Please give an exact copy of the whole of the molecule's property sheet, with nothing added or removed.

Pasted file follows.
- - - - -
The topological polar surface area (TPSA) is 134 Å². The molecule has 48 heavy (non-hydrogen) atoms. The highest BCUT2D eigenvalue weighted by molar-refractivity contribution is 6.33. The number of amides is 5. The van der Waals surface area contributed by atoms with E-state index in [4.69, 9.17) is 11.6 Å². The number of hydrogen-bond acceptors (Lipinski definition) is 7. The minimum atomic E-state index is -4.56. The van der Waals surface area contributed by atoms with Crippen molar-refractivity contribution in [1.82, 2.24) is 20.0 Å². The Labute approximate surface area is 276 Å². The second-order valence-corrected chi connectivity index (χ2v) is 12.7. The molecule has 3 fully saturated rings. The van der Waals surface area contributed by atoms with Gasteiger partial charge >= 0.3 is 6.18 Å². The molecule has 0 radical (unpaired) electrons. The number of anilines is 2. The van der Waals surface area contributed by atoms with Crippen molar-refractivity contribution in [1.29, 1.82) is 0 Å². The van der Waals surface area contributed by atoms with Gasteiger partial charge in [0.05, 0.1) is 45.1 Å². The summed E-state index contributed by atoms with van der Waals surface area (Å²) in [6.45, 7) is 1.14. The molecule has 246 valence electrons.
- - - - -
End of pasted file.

The topological polar surface area (TPSA) is 134 Å². The molecule has 48 heavy (non-hydrogen) atoms. The highest BCUT2D eigenvalue weighted by molar-refractivity contribution is 6.33. The number of amides is 5. The van der Waals surface area contributed by atoms with E-state index in [4.69, 9.17) is 11.6 Å². The number of hydrogen-bond acceptors (Lipinski definition) is 7. The minimum atomic E-state index is -4.56. The van der Waals surface area contributed by atoms with Crippen molar-refractivity contribution in [1.82, 2.24) is 20.0 Å². The Labute approximate surface area is 276 Å². The second-order valence-corrected chi connectivity index (χ2v) is 12.7. The molecule has 3 fully saturated rings. The van der Waals surface area contributed by atoms with Gasteiger partial charge >= 0.3 is 6.18 Å². The molecule has 0 radical (unpaired) electrons. The number of anilines is 2. The van der Waals surface area contributed by atoms with Crippen molar-refractivity contribution in [1.29, 1.82) is 0 Å². The van der Waals surface area contributed by atoms with Gasteiger partial charge in [0.05, 0.1) is 45.1 Å². The summed E-state index contributed by atoms with van der Waals surface area (Å²) in [6.45, 7) is 1.14. The molecule has 246 valence electrons.